how to use pointers in c++

How To Use Pointers In C++

Pointers may not be the most intuitive of concepts. However, in C++, they can
still be useful in the right situation.


Introduction to Pointers


What is a pointer? A pointer is an operator in C++ that gives the address of a
variable. When variables are declared, they are given a section of memory large
enough to hold a value according to their data type. Common data types include
int, short, double, and float.

Each section of memory has a unique address. The address of a variable is the
starting address of that variable. A pointer allows you to request the address
of that variable. This is accomplished by using the <&> symbol in front of any
variable. The variable must already exist. Let us look at an example.

#include <iostream>
using namespace std;
int main()
{
// creates an integer named number
int number = 100;
// shows current value of number
cout << "Number equals " << number << endl;
// shows current size of number
cout << "The size of number is " << sizeof(number) << endl;
// shows the address of the number variable
cout << "The address of number is at " << &number << endl;
return 0;
}

Copy and paste this into your editor or IDE and run it. It outputs 3 lines.
You will notice the address line is in hex format. This is common in C and C++
because they are low level languages.


Pointer Variables

Now that you have been introduced to pointers, we can be a bit more formal.
Pointer variables are the definition of pointers. The terms are used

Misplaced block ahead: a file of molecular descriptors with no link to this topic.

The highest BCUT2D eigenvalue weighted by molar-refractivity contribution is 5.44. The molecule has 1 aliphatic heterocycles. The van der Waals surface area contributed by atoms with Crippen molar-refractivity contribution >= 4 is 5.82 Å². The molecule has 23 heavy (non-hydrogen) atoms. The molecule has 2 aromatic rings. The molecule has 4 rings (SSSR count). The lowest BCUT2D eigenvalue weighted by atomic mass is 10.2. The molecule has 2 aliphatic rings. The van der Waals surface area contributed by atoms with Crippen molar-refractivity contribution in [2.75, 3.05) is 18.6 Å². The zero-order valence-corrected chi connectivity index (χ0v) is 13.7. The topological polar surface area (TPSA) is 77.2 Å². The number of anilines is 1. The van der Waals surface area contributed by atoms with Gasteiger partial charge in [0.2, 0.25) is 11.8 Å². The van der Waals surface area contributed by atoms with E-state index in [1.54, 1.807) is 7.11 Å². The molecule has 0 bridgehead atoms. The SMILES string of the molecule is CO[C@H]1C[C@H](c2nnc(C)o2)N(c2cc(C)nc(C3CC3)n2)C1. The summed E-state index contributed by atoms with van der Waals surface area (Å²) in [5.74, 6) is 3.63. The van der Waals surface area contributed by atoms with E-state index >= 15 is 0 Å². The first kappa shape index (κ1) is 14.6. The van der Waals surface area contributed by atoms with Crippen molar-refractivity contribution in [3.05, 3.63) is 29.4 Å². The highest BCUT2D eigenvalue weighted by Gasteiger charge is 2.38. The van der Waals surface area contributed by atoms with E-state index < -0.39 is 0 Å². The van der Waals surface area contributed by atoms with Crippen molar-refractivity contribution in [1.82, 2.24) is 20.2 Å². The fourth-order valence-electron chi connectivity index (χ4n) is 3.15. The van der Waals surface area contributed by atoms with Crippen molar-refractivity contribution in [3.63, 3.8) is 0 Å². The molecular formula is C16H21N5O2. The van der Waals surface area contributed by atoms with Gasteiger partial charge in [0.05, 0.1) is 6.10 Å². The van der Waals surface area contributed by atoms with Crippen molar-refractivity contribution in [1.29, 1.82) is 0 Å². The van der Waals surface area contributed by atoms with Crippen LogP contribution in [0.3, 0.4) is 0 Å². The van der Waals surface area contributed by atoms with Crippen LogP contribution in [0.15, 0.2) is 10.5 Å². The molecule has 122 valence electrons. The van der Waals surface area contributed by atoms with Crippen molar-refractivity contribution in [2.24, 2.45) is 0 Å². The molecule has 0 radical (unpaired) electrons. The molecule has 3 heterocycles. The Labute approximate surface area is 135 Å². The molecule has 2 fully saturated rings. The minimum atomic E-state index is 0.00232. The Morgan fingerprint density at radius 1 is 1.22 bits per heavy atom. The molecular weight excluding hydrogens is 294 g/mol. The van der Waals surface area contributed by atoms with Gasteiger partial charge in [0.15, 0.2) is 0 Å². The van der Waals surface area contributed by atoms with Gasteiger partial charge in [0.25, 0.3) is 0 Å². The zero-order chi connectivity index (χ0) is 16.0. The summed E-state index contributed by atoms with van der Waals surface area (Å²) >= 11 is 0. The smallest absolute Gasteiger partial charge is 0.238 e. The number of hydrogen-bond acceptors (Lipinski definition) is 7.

interchangeably.

Pointers hold addresses of variables. Why does that matter? It matters because
we can then change variables using the address if we want to. Individual
pointers <point> to a piece of data held in a variable. These concepts are c++ essentials that you will need to understand.

Pointer variables are another way to use memory addresses. These addresses allow you to work with your data. Pointers may seem awkward to use. However, they are great for things like memory allocation.


Creating Pointers

Declaring pointer variables is easy for you to do.
  double &number;
Note the <&> sign in front of the variable name. This indicates that it is a pointer. This says that it is a pointer to a <double> value. It could be any other data type too.

#include <iostream>
using namespace std;
int main()
{
// creates an integer named number
int number = 100;
// create a pointer variable
int *pntr;
// stores the address into the pointer variable
pntr = &number;
// shows current value of number
cout << "Number equals " << number << endl;
// shows the size of the number variable
cout << "The size of number is " << sizeof(number) << endl;
// shows the address
cout << "The address of number is at " << &number << endl;
return 0;
}

Here I created integer and pointer variables. The pointer is then assigned the address of my integer. You will notice the <*> symbol and it is called the indirection operator. It is used to create a pointer and to work with the item it points to.


Initializing Pointer Variables

A cool attribute of pointers is they can be initialized with the address of an existing variable. The only restriction is that it has to point to a legal data type. A double has to point to a double and not to an integer.

int number;
int *pntr = &number;

As seen in this small snippet, a variable has to exist first before a pointer can point to it.


Pointer Variable Comparisons

It is possible to compare different pointers with each other. However, it is a simple relationship. The pointer variables are in memory at certain addresses. Addresses are linear. If one pointer variable comes before a second pointer variable then it is considered less than the second variable. In this way they are related to arrays.

The addresses are in hexadecimal format so the computer can compare them. If you are competent in number systems then you can too! However, I certainly am not. I forgot all that years ago because it was never necessary before. Not a big deal though. To make comparisons you can use any C++ relational operator.


Functions that use Pointers

Pointer variables can be used as function parameters. This concept lets the function modify the original variable. 

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